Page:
A number of insecticides have been approved under the category pyrethrum, which is a natural chemical found in the chrysanthemum flower. The chemical, however, is an indiscriminate insect killer and can harm beneficial bugs such as ladybugs, praying mantis and pollinators, Hood said.
“We try very hard to maintain a good beneficial insect balance,” Hood said.
At Full Cellar Farm, Kelley, too, avoids pyrethrum insecticides and instead promotes natural predators to kill harmful insects, such as the tomato hornworm. Kelly plants buckwheat, which has white flowers, to attract parasitic wasps to his fields. The wasps lay their eggs in the hornworm and kill it.
A nature hack like this hits at the philosophy of organic food production, which is to help the soil and environment, not just the plant.
Another potential driver for organic table food sale in recent years is a shift in the public conscious to eating locally grown food.
People have become more aware of what they’re eating and the carbon footprint of their food, which Schuster coined as a “local-vore” movement. Many of the customers Kelley sells to at farmers markets fall into this category. It is also one of the barriers keeping him from becoming certified organic.
A 50-pound bag of non-organic seed potatoes costs $17, while the same variety of organic seed potatoes costs $70 a bag. Knowing that he plants 2 tons of potatoes a year, that’s a $4,000 difference in cost, he said.
“One of my philosophies is to feed people locally and feed people fresh food,” Kelley said.
He sells his non-organic potatoes for $4 a quart, but he fears that switching to organic seed and raising his prices even $2 more, per quart, would start to degrade that philosophy.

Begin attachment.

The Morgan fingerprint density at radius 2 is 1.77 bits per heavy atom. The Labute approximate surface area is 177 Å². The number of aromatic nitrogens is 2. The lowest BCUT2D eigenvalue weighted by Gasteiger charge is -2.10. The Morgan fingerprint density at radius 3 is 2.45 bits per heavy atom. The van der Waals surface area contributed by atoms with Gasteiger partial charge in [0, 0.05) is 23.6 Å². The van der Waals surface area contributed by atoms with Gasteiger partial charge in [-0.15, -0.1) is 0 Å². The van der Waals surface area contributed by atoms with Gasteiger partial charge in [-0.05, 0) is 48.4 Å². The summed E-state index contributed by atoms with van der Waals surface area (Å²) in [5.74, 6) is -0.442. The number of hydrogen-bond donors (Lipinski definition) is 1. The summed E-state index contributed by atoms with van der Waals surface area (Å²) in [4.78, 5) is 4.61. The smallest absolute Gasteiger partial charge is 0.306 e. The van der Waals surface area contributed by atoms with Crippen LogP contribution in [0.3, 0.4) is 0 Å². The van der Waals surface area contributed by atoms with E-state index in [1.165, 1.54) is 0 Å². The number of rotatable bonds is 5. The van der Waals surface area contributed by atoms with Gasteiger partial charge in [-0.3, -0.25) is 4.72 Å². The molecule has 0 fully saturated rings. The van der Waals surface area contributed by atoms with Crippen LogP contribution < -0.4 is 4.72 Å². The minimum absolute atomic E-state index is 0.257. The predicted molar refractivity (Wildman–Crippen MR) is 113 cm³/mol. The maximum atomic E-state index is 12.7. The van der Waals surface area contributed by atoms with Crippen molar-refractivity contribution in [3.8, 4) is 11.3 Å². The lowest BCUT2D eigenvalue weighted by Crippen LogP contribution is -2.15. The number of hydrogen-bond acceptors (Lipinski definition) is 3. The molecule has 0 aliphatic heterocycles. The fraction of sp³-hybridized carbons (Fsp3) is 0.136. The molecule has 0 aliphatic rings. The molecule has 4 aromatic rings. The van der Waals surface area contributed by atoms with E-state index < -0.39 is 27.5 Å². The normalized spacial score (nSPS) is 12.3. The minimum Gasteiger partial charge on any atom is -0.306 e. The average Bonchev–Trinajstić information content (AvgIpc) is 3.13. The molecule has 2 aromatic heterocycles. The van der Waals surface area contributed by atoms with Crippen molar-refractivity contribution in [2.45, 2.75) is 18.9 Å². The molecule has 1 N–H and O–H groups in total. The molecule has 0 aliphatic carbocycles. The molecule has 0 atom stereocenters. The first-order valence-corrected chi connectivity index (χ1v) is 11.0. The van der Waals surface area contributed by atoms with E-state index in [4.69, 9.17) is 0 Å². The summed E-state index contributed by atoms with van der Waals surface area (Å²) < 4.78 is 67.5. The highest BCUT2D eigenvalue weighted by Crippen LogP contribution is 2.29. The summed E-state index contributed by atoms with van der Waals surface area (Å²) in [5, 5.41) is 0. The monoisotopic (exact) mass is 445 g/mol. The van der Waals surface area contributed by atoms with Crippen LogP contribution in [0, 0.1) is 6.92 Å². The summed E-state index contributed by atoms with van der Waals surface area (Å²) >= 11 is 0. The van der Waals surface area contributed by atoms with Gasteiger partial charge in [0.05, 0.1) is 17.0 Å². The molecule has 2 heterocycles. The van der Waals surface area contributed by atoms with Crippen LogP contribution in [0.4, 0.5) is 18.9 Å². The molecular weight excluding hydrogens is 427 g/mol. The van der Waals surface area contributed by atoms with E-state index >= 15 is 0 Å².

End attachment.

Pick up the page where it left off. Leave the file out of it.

He pointed to the H Street FreshFarm Market in Northeast Washington, D.C., as an example where lawyers and Capitol Hill staffers shop for his produce. But he acknowledged that an equal number of people on food assistance programs shop there too. With higher prices, his food is not accessible to all people.
For an established producer like Summer Creek Farm with organic wholesale contracts, there is less risk buying the more expensive inputs because there is a known purchaser at the end of the season.
“We do not have to worry whether we will sell all our produce,” Hood said.
Instead, he has to worry about not being able to produce enough.
The pros and cons
of being certified
The biggest impact the USDA-certified organic seal has had on the U.S. food system is adding trust, but at times, it has been exploited.
On Tuesday morning, a caterer delivered pineapple to the Montgomery County Extension office where Schuster was working, and the package said “GMO free.” Well, of course it was, Schuster said, because there are no genetically modified pineapples.
“People grab hold of terminology and consumers need to understand some of it has no meaning,” Schuster said.
A benefit of the USDA-certified organic label is that it’s the only way for consumers to guarantee they are not getting a genetically modified crop if that is a concern to them, Hood said. But unofficial labels such as “GMO free” have appeared and made organic labeling less clear.
Even farmers with good intentions, who use organic philosophies and practices — and use the word “organic” to describe their farming techniques — muddies the conversation at times.
With the creation of a universal USDA-certified organic seal, however, now producers from all over the world can produce organic food for the U.S. market. There used to be a time when only the neighbors surrounding an organic farm knew if that farm was organic. Now, a standardized seal has placed that trust in farmers across the globe, Hood said.
The certified organic seal has also increased competition in the organic market, and for consumers that want to eat produce year-round, it has been a beneficial change.
“If you want to eat produce year-round, it’s not all going to come from the U.S.” Hood said.
To make sure Maryland consumers understand the intricacies of organic versus conventional food production, the University of Maryland Extension and some of its groups, such as the Master Gardener, host information sessions and lessons for residents to learn about their food.
“We really do work hard to provide appropriate knowledge,” Schuster said.